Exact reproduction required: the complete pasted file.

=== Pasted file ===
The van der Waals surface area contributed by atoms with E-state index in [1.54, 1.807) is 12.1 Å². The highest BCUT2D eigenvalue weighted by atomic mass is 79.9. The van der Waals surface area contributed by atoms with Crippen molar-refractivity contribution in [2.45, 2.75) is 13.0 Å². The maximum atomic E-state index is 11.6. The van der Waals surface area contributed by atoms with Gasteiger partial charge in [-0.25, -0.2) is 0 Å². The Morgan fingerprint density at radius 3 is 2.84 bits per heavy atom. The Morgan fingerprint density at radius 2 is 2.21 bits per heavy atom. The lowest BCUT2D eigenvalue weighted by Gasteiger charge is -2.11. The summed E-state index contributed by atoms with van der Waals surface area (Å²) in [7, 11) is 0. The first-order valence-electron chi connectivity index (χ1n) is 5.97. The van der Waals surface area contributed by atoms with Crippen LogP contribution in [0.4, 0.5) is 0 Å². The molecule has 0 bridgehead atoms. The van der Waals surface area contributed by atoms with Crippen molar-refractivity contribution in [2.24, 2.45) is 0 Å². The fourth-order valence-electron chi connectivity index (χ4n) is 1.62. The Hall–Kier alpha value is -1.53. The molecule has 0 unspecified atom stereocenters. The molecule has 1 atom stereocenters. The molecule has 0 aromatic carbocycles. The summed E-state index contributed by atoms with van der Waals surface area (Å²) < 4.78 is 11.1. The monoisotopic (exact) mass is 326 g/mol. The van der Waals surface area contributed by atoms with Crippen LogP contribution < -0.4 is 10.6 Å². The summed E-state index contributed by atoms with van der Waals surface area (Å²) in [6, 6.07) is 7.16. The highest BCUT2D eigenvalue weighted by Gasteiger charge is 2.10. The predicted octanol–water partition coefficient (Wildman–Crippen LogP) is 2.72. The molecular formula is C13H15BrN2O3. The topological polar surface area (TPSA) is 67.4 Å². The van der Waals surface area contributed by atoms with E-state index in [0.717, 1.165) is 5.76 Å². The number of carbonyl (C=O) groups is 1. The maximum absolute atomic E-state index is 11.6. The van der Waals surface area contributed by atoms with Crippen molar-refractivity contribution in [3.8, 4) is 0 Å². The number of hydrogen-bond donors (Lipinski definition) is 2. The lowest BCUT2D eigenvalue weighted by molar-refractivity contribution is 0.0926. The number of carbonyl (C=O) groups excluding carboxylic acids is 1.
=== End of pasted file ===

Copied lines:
The van der Waals surface area contributed by atoms with E-state index in [1.54, 1.807) is 12.1 Å². The highest BCUT2D eigenvalue weighted by atomic mass is 79.9. The van der Waals surface area contributed by atoms with Crippen molar-refractivity contribution in [2.45, 2.75) is 13.0 Å². The maximum atomic E-state index is 11.6. The van der Waals surface area contributed by atoms with Gasteiger partial charge in [-0.25, -0.2) is 0 Å². The Morgan fingerprint density at radius 3 is 2.84 bits per heavy atom. The Morgan fingerprint density at radius 2 is 2.21 bits per heavy atom. The lowest BCUT2D eigenvalue weighted by Gasteiger charge is -2.11. The summed E-state index contributed by atoms with van der Waals surface area (Å²) in [7, 11) is 0. The first-order valence-electron chi connectivity index (χ1n) is 5.97. The van der Waals surface area contributed by atoms with Crippen LogP contribution in [0.4, 0.5) is 0 Å². The molecule has 0 bridgehead atoms. The van der Waals surface area contributed by atoms with Crippen molar-refractivity contribution in [2.24, 2.45) is 0 Å². The fourth-order valence-electron chi connectivity index (χ4n) is 1.62. The Hall–Kier alpha value is -1.53. The molecule has 0 unspecified atom stereocenters. The molecule has 1 atom stereocenters. The molecule has 0 aromatic carbocycles. The summed E-state index contributed by atoms with van der Waals surface area (Å²) < 4.78 is 11.1. The monoisotopic (exact) mass is 326 g/mol. The van der Waals surface area contributed by atoms with Crippen LogP contribution < -0.4 is 10.6 Å². The summed E-state index contributed by atoms with van der Waals surface area (Å²) in [6, 6.07) is 7.16. The highest BCUT2D eigenvalue weighted by Gasteiger charge is 2.10. The predicted octanol–water partition coefficient (Wildman–Crippen LogP) is 2.72. The molecular formula is C13H15BrN2O3. The topological polar surface area (TPSA) is 67.4 Å². The van der Waals surface area contributed by atoms with E-state index in [0.717, 1.165) is 5.76 Å². The number of carbonyl (C=O) groups is 1. The maximum absolute atomic E-state index is 11.6. The van der Waals surface area contributed by atoms with Crippen molar-refractivity contribution in [3.8, 4) is 0 Å². The number of hydrogen-bond donors (Lipinski definition) is 2. The lowest BCUT2D eigenvalue weighted by molar-refractivity contribution is 0.0926. The number of carbonyl (C=O) groups excluding carboxylic acids is 1.